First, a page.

A Congressionally approved attack on Iran would be exactly as catastrophic as a non-Congressionally approved attack on Iran.

Read this headline: “To Avoid Repeating Catastrophic Mistake of Iraq Invasion, Senate Bill Would Forbid Attack on Iran Without Congressional Approval.”

Consider these facts:

The Senate voted to let Bush attack Iraq.

So did the House.

The pair of them continue to fund the U.S. military occupation of Iraq to this day.

The pair of them have repeated the same catastrophic mistake — on different scales but indisputably catastrophic — in, among other places, Libya, Yemen, Syria, Somalia, and Pakistan, plus tripling in size (now scaled back again) the invasion of Afghanistan.

The U.S. Constitution already does what this bill claims to do.

The War Powers Resolution already does what this bill claims to do.

The U.S. Constitution makes treaties the supreme law of the land, and two of them absolutely forbid invading Iran with or without “Congressional approval.”

The U.N. Charter bans war with very limited exceptions not remotely met here.

The Kellogg-Briand Pact bans war completely.

A Congressionally approved attack on Iran would be exactly as catastrophic as a non-Congressionally approved attack on Iran.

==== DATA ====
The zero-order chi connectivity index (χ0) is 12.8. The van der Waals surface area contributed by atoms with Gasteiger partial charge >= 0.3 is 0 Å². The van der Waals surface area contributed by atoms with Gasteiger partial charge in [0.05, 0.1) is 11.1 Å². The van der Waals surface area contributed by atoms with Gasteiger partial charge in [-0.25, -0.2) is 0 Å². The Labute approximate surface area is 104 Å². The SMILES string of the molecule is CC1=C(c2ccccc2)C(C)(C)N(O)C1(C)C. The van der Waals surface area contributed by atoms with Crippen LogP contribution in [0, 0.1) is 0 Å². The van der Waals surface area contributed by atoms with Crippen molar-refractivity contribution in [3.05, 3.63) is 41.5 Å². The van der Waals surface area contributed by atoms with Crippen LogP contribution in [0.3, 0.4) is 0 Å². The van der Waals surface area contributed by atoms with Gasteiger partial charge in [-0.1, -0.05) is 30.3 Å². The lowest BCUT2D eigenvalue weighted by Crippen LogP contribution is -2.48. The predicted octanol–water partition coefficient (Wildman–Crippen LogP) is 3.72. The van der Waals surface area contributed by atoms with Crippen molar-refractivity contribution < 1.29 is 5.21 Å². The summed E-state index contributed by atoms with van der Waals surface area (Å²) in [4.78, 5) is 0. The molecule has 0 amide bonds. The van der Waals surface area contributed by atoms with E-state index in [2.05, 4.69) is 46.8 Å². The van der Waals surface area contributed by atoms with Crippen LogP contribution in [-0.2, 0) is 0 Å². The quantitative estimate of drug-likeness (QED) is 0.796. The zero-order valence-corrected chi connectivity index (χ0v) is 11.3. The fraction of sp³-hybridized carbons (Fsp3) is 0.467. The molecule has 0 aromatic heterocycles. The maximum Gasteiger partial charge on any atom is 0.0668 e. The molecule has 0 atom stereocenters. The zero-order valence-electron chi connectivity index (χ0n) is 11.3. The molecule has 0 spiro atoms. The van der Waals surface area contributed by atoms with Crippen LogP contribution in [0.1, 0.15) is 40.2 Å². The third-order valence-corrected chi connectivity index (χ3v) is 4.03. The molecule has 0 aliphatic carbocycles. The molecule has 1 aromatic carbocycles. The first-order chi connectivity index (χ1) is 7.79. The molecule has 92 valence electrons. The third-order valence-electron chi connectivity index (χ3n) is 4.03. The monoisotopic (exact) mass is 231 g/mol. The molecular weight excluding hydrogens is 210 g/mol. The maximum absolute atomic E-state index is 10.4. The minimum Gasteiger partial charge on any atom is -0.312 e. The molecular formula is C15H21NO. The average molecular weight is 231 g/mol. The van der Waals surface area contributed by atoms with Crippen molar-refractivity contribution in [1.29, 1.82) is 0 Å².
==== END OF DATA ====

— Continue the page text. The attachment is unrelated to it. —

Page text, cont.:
While Congress has no power to legalize a crime, requiring a president to come to Congress before committing that crime could be a means of preventing it only if anyone took Congress seriously.

A Congress led by people who have made clear their commitment never to impeach a president — or for that matter block a Supreme Court nominee — for anything unrelated to sex or to blaming a foreign government for an election cannot be taken seriously.

Spreading the false belief that Congress has the power to legalize an attack on Iran does not benefit Iran, the world, the United States, or Congress.

Progressive media outlets failing to correct that false belief — which could be done with a single sentence — are behaving regressively.

Here is a sentence that could be copied and pasted into thousands of articles: “While Congress can deny a president the power or the funding to wage war, and can impeach and remove war makers, Congress has no ability to make legal what is illegal under the UN Charter and the Kellogg-Briand Pact.”

This article was originally published at DavidSwanson.org on September 29, 2018.

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